A re-post from Shelagh Rogers (Facebook, June 6, 2021), who helped facilitate the Truth and Reconciliation Commission in Canada in 2015.
When we learned about the 215 Indigenous children buried on the grounds of Kamloops Indian Residential School while in the care of Catholic clergy who ran the school, the Prime Minister shared this tweet:
“The news that remains were found at the former Kamloops residential school breaks my heart – it is a painful reminder of that dark and shameful chapter of our country’s history. I am thinking about everyone affected by this distressing news. We are here for you.”
I want to parse the tweet out a little.
May I start with “The news”? I don’t understand how could this be news when a whole volume of the TRC report (V.4, 266 pages) is dedicated to children who did not come home? That volume is titled “Canada’s Residential Schools: Missing Children and Unmarked Burials”. Have you read it, Prime Minister? It’s been out for 5 and 1/2 years. Is it required reading for all your ministers? I was there in December of 2015 when the full 6 volume TRC report was presented to you, Prime Minister. I was in the company of fellow TRC honorary witnesses from Coast Salish territory, Andrea Walsh and Chief Bobby Joseph.
With hundreds of others, we watched as Theland Kicknosway, then 12 years old, drummed us in to that room where the report would be unveiled. We heard TRC Chair Murray Sinclair turn to young Theland and say “Keep your head high. You symbolize what could have been.” (Theland has kept his head high. This summer, he will embark on his 7th Run/Bike through parts of Turtle Island to raise awareness for MMIWG2S).You saw the two empty chairs on the platform which symbolized the children who never came home from residential school. After making a territorial acknowledgement to the Kitigan Zibi Anishnabeg and Pikwàkanagàn First Nations for welcoming us, those two chairs were the first things Murray Sinclair addressed.
You heard Chief Wilton Littlechild, a lifelong athlete, say that “sports allowed me to escape the pain and suffering of residential schools.”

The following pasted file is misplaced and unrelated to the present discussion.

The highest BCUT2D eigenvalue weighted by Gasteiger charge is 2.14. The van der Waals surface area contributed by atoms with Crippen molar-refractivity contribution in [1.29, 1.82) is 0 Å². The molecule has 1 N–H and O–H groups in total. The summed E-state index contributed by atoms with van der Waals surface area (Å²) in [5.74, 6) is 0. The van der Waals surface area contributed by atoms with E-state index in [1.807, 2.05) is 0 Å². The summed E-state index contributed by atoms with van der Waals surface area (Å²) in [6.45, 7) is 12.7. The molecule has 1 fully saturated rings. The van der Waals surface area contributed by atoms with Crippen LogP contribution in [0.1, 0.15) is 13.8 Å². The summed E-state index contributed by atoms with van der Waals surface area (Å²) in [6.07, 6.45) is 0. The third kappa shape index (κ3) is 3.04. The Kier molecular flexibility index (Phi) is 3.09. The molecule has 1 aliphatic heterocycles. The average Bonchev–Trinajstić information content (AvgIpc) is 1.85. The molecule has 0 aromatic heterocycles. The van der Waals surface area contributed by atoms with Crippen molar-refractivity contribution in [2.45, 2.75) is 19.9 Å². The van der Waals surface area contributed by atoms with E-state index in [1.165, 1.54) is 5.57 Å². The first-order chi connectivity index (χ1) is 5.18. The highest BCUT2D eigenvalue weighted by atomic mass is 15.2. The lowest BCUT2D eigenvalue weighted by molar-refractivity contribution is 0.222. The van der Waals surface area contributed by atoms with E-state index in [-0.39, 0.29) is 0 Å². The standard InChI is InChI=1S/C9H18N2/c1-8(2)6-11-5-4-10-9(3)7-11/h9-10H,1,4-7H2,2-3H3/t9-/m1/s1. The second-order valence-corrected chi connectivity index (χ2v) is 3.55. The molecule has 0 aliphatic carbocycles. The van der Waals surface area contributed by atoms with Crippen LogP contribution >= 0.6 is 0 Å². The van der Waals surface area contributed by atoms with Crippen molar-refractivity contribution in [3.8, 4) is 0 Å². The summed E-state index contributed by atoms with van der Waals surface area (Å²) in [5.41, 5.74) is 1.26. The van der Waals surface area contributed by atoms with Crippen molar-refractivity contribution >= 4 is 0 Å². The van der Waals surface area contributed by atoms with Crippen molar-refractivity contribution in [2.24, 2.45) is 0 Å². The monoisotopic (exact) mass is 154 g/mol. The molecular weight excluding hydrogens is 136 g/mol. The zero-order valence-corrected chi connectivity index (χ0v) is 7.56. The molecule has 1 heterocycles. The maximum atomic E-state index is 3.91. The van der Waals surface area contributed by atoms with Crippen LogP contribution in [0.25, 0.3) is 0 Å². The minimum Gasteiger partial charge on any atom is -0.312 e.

And you heard Dr. Marie Wilson share these devastating facts from Volume 4 of The Final Report. From my notes, she said that in 1/3 of these deaths, the government and the schools did not record the name of the student who died; in 1/4 of these deaths the governmnent and the schools did not record the gender of the student who died; that in 1/2 of these deaths, the government and the schools did not record the cause of death. To those missing children Dr. Wilson said “Much work lies ahead on the path to reconciliation including the reclamation of your names and the reconsecration of your resting places.
“You were in the presence of one of the Survivor Advisors to the Commissioners, the late John Banksland, proudly wearing his Inuvialuit parka cover “as a symbol not to be ashamed of who you are”. And he said to you, Prime Minister, to remember “this country is of people, not paper”.
You heard another Survivor Advisor, Eugene Arcand, when he said “No one can say, unless you live under a rock or in a cave that you don’t know about this any more.”
This is not news. And this is not a dark chapter (though you are right, it IS shameful). Not a dark chapter…after witnessing hundreds of Survivor statements (the commissioners heard thousands) I would say it’s pretty well the whole book. Calling it history distances the tragedy. It is present. It is alive. And beyond distressing. It’s devastating.
I remember you, Prime Minister, saying that day in December 2015, and I wrote this in my notes: “Our goal… is to lift this burden from your shoulders, from those of your families and communities. It is to accept fully our responsibilities and our failing as a government and as a country.” Let’s lift the burden. Stop going to court when Indigenous people want documents pertaining to their lives. Stop fighting them. Set the truth free. Let it see sunlight. Answer the Calls to Action. Live up to past promises. Let’s stop failing Survivors and their families.